Out of approximately 650 pubs in the Leeds Metropolitan District there are now only 21 that can be said to retain any degree of original interiors. Public houses have suffered from conversion and alterations in varying degrees over many years, often ruining fine original interiors for short term fashion reasons. However the numbers that survive are good examples of British traditional pubs.
There are a number of pubs in the city that are Statutorily Listed, however by no means all have anything like their original interiors. Up to the mid 1990s pubs tended to be listed as buildings in a streetscape rather than a particular type of building, or for any surviving interior and few past 1875. The Skyrack in Headingley for example is listed but has been altered countless times inside and is merely a facade. From around 1994 English Heritage, with advice from CAMRA, began to take an interest in the interiors for the first time. This resulted in a number of pubs with fine unspoilt interiors being listed, which had hitherto been missed.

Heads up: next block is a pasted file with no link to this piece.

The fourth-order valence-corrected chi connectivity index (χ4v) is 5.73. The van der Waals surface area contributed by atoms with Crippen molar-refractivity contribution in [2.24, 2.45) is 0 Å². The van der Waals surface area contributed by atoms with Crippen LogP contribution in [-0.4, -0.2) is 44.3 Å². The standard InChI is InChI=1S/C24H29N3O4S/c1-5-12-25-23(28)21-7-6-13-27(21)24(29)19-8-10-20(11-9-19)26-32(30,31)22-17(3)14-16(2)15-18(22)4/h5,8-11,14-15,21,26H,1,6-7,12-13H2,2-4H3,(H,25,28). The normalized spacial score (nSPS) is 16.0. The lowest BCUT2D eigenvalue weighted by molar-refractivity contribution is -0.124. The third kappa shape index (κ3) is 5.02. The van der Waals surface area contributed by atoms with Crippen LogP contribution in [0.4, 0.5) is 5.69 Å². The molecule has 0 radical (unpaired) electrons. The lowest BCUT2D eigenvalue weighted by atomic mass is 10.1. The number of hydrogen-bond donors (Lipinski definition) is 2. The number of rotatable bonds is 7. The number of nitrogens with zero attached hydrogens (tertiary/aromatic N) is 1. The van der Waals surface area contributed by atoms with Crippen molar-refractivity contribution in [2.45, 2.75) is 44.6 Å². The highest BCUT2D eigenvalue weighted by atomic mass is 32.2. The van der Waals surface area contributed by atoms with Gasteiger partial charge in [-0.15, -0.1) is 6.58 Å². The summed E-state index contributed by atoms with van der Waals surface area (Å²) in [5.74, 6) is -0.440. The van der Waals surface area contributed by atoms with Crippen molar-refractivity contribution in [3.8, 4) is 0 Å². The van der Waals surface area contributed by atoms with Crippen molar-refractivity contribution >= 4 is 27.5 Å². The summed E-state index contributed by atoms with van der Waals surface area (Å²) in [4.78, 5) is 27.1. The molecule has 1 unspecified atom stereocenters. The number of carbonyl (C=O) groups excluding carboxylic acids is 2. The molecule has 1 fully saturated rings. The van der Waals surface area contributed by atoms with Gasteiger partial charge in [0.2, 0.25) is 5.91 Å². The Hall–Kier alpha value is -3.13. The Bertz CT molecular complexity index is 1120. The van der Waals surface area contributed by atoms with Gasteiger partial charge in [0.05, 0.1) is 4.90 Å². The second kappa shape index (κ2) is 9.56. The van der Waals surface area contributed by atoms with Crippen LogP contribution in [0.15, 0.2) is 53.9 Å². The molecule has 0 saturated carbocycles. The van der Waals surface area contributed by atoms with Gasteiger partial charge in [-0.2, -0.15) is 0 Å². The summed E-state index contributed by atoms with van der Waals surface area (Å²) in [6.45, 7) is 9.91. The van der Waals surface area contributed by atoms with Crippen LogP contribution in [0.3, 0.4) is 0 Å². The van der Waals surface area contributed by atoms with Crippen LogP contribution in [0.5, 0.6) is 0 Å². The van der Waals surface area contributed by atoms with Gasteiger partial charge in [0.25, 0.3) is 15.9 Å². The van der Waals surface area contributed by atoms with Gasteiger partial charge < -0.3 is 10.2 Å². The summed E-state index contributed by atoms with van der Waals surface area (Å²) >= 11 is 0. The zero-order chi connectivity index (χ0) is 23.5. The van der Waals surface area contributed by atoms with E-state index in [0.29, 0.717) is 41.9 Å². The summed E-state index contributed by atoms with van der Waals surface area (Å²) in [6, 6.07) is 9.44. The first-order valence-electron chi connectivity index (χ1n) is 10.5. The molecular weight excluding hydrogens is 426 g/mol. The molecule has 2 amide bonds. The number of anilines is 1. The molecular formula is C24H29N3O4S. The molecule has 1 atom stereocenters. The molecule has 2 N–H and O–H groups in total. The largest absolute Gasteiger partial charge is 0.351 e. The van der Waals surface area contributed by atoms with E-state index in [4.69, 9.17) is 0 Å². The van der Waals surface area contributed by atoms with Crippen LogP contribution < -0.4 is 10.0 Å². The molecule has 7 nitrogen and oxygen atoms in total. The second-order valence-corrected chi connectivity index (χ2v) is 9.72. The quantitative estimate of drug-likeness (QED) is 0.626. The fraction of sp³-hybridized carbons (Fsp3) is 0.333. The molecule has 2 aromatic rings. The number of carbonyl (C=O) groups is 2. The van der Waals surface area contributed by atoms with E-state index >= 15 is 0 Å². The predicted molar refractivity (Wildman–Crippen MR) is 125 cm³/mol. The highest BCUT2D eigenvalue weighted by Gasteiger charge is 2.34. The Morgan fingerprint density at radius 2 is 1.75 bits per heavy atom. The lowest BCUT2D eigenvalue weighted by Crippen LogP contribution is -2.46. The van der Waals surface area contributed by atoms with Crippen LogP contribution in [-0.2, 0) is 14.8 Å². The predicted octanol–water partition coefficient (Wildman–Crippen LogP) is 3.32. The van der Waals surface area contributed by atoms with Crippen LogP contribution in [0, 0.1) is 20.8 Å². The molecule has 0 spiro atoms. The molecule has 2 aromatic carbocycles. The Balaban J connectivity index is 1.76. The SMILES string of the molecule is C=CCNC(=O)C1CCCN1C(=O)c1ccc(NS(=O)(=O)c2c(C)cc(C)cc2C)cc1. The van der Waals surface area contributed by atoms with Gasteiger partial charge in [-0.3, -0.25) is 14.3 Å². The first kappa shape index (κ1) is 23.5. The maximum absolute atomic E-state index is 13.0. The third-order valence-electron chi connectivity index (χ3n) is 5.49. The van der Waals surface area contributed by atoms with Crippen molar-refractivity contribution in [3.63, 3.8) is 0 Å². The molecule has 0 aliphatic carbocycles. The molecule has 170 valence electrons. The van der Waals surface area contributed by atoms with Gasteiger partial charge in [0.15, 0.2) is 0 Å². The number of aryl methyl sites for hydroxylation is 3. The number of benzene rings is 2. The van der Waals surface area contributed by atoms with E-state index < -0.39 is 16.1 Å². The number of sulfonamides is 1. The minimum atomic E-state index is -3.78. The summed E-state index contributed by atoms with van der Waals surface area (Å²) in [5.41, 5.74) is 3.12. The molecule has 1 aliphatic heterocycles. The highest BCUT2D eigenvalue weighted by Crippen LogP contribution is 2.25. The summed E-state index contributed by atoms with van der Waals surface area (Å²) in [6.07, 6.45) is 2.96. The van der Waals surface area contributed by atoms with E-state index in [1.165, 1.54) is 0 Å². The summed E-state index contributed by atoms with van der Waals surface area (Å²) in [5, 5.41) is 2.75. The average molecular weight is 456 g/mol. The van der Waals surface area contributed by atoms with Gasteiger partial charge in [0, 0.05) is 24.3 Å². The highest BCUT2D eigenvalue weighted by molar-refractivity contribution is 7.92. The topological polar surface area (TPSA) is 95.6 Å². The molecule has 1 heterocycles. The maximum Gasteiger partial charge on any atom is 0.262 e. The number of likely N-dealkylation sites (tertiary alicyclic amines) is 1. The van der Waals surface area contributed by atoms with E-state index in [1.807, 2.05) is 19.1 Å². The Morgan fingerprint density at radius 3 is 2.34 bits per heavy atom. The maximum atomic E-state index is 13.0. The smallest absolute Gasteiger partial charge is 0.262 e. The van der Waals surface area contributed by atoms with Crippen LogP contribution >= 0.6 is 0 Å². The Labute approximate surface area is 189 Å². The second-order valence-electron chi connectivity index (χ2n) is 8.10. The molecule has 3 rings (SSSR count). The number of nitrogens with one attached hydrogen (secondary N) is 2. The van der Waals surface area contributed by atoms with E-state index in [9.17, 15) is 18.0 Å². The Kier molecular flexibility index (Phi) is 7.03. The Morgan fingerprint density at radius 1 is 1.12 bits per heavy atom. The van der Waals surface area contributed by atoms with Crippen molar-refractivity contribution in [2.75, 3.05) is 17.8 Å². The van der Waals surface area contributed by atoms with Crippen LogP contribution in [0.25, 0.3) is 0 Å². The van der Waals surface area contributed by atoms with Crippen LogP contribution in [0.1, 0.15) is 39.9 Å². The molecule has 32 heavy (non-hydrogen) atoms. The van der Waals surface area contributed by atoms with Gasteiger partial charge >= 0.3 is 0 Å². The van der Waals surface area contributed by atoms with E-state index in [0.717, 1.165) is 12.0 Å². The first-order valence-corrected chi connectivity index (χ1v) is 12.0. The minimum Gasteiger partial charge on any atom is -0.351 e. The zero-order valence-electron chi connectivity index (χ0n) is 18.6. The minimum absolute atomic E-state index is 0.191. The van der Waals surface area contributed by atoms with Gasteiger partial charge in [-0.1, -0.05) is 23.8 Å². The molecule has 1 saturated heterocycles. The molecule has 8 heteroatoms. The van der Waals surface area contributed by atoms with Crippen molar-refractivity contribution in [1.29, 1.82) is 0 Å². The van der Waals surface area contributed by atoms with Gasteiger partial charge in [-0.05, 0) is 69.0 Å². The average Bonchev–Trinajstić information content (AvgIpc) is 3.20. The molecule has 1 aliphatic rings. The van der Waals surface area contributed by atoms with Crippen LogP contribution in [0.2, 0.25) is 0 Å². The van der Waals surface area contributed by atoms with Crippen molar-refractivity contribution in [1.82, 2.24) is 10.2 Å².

Throughout the country CAMRA has identified the surviving important pub interiors. These have been compiled into a “National Inventory” (NI) of historic pub interiors. Other pubs which have seen some alteration but still retain important heritage interiors form the “Regional Inventory” (RI), currently being compiled for regions across the UK.
Full details of all the NI heritage pubs in the UK can be found on the CAMRA heritage pub website.
Follow these links to find out more about Heritage Pubs in the area: